This image is the testing configuration I used. The camera, power board and transmitter are in the top of the image, and are exactly as I used them for first person video. The added coax can be seen going into the amplifier on the left. Coming out of the amplifier is the cable going to the oscilloscope or spectrum analyzer. The amplifier wasn’t inline all the time, though. I measured the output power from the transmitter at about 25mV into 50 ohms using the oscilloscope. Using Minicircuits’ handy table that comes out to be about .01 mW, or -19 dBm. A measurement from a spectrum analyzer verifies the -19 dBm measurement from the o’scope (see below for image).
I’ve attached a very nice graphic from wikipedia that describes the components of modulated NTSC video. There is something happening here that isn’t obvious, so I’ll explain it. In the spectrum analyzer image, below, you’ll notice that I’ve labeled the luminance and chrominance carriers. The luminance carrier is really the main carrier for the entire signal. It comes from black and white TV era. There are significant DC components in NTSC video, so this carrier is very important. Notice, in the graphic above, that the luma carrier is 1.25 Mhz above the lower edge of the band. This is because NTSC video uses what’s called VSB, or vestigial side band, which means that the lower half of the signal is attenuated. This reduces the spectrum necessary to transmit video. The choice was made to include the carrier and 1 Mhz with of lower sideband while removing the rest. Later, when color TV was added, they needed a way to encode color. This is done by adding another carrier and encoding hue and saturation by modulating the phase and amplitude of this carrier. All this is explained at length, and probably much better, in the wikipedia article on NTSC.
In the spectrum image I’ve included above, it’s clear that the little transmitter uses AM rather than VSB. You can tell because AM modulated signals are always symmetrical with respect to the carrier. If it was VSB, the spectrum on the left side of the carrier would be suppressed. You may notice that the left and right side don’t look 100% alike. This is because it takes time for the analyzer to sweep the band (it does this 30 times a second), and it will be analyzing the spectrum of a different part of the image as it scans.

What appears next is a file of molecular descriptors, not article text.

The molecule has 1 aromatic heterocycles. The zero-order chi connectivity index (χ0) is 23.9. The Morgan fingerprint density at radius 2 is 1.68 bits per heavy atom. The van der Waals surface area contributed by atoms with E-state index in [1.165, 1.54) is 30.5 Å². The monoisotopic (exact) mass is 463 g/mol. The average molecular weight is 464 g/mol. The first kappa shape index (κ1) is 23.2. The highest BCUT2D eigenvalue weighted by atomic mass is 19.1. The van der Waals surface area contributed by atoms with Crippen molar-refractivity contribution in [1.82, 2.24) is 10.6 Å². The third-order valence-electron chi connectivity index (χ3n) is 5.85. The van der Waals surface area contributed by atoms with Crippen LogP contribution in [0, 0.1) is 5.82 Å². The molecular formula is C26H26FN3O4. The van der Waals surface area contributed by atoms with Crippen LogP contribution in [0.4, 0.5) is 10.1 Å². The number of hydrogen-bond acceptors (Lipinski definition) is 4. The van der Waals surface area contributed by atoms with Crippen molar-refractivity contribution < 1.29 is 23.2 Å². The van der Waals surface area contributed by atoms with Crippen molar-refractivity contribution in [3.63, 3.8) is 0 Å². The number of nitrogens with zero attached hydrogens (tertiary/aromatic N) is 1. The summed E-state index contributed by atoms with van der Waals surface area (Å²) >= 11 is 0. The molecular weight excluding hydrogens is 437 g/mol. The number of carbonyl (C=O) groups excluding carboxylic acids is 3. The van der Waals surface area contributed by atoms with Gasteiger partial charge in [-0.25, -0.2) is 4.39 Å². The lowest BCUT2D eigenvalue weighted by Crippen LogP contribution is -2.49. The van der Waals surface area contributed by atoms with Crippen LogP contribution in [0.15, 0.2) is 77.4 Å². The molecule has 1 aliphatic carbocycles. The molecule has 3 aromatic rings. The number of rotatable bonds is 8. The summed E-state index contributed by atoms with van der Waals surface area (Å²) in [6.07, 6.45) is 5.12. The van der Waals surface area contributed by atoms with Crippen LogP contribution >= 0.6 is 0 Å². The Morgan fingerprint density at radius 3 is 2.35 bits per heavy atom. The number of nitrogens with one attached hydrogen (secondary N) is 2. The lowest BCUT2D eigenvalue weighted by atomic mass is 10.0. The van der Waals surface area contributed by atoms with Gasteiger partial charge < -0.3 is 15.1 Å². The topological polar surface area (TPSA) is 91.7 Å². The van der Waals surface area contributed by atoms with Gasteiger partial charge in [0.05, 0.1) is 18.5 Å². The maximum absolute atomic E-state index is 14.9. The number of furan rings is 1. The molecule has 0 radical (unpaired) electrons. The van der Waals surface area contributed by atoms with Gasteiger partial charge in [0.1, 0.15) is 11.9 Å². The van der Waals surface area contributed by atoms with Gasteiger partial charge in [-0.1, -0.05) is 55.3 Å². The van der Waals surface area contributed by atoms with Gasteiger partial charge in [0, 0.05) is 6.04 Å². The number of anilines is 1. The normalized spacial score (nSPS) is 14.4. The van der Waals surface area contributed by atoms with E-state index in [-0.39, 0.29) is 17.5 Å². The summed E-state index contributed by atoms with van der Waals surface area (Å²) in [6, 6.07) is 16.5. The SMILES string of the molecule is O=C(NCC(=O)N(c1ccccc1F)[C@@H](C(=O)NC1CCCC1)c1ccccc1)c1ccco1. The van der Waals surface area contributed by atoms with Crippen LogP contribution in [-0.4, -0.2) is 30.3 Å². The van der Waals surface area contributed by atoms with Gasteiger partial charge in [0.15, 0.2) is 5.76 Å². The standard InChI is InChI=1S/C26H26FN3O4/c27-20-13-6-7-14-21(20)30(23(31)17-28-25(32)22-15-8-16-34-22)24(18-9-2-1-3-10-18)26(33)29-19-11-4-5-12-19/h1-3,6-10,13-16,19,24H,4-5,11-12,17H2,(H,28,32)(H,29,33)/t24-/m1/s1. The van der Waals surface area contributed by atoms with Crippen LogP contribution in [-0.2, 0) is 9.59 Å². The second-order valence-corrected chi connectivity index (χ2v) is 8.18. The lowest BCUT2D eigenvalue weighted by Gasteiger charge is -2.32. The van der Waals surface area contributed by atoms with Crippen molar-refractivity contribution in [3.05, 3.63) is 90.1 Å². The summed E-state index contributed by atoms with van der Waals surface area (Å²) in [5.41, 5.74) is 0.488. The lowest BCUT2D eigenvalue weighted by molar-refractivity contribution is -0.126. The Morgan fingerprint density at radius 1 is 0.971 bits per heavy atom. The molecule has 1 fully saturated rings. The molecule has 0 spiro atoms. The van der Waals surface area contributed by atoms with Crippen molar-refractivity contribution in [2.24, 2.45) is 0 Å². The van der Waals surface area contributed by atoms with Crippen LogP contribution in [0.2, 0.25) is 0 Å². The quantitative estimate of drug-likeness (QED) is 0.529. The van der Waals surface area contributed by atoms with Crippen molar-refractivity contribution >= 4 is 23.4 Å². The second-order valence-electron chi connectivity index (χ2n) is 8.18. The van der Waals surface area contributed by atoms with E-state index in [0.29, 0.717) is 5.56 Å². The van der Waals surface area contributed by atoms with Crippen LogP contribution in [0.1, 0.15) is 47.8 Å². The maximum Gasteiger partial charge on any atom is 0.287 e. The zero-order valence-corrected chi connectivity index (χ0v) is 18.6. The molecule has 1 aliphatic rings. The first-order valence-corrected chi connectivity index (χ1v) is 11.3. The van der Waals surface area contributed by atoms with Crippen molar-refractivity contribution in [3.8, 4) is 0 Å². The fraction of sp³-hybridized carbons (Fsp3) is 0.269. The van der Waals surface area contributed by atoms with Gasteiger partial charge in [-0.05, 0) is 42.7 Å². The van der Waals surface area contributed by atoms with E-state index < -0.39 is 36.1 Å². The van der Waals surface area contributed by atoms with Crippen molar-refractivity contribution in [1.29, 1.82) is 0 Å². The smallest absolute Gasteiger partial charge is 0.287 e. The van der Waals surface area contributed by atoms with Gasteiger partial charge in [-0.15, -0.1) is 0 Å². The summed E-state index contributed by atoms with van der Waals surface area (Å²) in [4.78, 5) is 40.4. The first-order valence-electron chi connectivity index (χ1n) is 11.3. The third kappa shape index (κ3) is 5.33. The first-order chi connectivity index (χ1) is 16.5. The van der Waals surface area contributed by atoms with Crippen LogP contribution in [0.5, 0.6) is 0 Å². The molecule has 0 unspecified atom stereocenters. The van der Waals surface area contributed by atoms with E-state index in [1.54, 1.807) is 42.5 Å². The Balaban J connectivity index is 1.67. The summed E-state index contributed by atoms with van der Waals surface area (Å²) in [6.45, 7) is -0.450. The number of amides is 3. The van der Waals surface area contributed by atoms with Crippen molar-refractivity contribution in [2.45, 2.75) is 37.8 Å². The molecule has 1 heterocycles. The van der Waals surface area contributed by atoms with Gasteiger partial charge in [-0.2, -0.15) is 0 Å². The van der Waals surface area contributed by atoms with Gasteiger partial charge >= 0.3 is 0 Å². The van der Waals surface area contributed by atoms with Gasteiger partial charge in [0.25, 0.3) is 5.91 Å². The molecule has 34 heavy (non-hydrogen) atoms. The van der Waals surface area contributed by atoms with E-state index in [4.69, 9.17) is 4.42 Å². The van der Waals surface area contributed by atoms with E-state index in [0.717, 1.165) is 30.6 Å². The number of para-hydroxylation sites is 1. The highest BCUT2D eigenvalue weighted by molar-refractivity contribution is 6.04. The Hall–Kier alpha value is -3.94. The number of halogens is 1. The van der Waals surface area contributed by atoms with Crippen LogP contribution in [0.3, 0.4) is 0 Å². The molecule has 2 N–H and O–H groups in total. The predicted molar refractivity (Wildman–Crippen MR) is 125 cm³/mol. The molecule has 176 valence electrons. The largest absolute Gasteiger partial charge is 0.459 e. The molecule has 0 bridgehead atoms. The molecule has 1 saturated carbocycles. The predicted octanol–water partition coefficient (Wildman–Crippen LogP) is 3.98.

Well, that was an unexpected tangent! Back to the amplifier… In the above image I have the amplifier in the signal path from the source to the analyzer. It’s disconnected from any power. I’m a little off on the “-60 dBm” text, it’s closer to -64 dBm. I was interested in seeing how much RF would leak through an unpowered amp. It appears that the amp provides a little more than 40 dB of forward isolation between the input and output when it’s unpowered.
Finally, this is the spectrum when the amplifier is powered on. I had to install 40 dB of attenuation on the analyzer to capture this image. The peak of the carrier is almost 5 dB lower than the top line, so it’s about 36 dB stronger than the input. This is inline with expectation, as the amp specifies +35 dB gain. The resulting signal is +15 dBm, which is a modest 32 mW of power. The hope is that through a better antenna and some amplification I can get better performance from the video link.
A word about the legal implications. Ham radio people are notoriously concerned with the rules of everything they do, so I feel obligated to mention them. In the U.S., at least, 434 Mhz is a commonly used ATV (amateur T.V., or “fast scan TV”) frequency. There is some concern due to the proximity to the “satellite only” frequency band of 435 Mhz to 438 Mhz. This means that the carrier is sometimes shifted to 433.92 Mhz, as this transmitter is. Some of the sidebands still end up in the satellite only band, but with much lower power. Because this amplifier only outputs +15 dBm I’m very unlikely to upset anyone with its use, though I should think about adding an overlay with my call sign to the video at this power level. Maybe I’ll have a new 8-bit microcontroller project…
Taking advantage of the crummy weather, I decided to paint the camera module to match my plane. I didn’t just do it for the aesthetics, no really, I swear. 🙂 Actually, the real reason I painted it was to prevent stray light from making annoying reflections on the inside of the window.
I’ve just finished building a camera module for my Kadet. When I was building the plane I knew that I was going to try and put a camera and transmitter approximately where the pilot’s head would be in a real plane. Read the rest of this entry »